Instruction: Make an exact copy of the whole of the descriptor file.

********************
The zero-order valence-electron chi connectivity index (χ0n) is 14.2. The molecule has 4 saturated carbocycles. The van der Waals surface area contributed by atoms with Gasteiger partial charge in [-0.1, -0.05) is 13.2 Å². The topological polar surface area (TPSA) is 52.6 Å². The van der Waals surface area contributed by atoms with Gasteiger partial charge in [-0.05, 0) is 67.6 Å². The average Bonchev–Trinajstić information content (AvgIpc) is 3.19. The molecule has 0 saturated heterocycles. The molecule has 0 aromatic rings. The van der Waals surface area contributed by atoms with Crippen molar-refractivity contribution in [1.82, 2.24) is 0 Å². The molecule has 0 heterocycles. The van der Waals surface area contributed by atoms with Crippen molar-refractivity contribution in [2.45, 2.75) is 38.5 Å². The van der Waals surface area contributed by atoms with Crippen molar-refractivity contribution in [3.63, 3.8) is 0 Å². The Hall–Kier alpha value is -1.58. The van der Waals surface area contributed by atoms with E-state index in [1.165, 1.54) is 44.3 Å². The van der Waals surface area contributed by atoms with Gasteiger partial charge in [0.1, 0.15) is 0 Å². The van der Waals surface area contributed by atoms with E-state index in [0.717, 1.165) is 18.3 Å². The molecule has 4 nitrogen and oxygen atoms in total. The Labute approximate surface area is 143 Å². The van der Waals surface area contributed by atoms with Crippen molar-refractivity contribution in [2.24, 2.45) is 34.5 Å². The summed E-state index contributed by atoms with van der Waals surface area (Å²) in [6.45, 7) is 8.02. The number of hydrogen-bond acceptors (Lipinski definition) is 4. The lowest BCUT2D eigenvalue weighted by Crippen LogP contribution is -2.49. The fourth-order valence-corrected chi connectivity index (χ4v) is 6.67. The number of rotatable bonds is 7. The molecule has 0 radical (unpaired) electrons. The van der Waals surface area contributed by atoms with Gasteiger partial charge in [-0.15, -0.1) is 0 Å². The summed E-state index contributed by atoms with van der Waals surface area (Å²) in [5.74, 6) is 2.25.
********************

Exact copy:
The zero-order valence-electron chi connectivity index (χ0n) is 14.2. The molecule has 4 saturated carbocycles. The van der Waals surface area contributed by atoms with Gasteiger partial charge in [-0.1, -0.05) is 13.2 Å². The topological polar surface area (TPSA) is 52.6 Å². The van der Waals surface area contributed by atoms with Gasteiger partial charge in [-0.05, 0) is 67.6 Å². The average Bonchev–Trinajstić information content (AvgIpc) is 3.19. The molecule has 0 saturated heterocycles. The molecule has 0 aromatic rings. The van der Waals surface area contributed by atoms with Crippen molar-refractivity contribution in [1.82, 2.24) is 0 Å². The molecule has 0 heterocycles. The van der Waals surface area contributed by atoms with Crippen molar-refractivity contribution in [2.45, 2.75) is 38.5 Å². The van der Waals surface area contributed by atoms with Crippen molar-refractivity contribution in [3.63, 3.8) is 0 Å². The Hall–Kier alpha value is -1.58. The van der Waals surface area contributed by atoms with E-state index in [1.165, 1.54) is 44.3 Å². The van der Waals surface area contributed by atoms with Gasteiger partial charge in [0.1, 0.15) is 0 Å². The van der Waals surface area contributed by atoms with E-state index in [0.717, 1.165) is 18.3 Å². The molecule has 4 nitrogen and oxygen atoms in total. The Labute approximate surface area is 143 Å². The van der Waals surface area contributed by atoms with Crippen molar-refractivity contribution in [2.24, 2.45) is 34.5 Å². The summed E-state index contributed by atoms with van der Waals surface area (Å²) in [6.45, 7) is 8.02. The number of hydrogen-bond acceptors (Lipinski definition) is 4. The lowest BCUT2D eigenvalue weighted by Crippen LogP contribution is -2.49. The fourth-order valence-corrected chi connectivity index (χ4v) is 6.67. The number of rotatable bonds is 7. The molecule has 0 radical (unpaired) electrons. The van der Waals surface area contributed by atoms with Gasteiger partial charge in [-0.15, -0.1) is 0 Å². The summed E-state index contributed by atoms with van der Waals surface area (Å²) in [5.74, 6) is 2.25.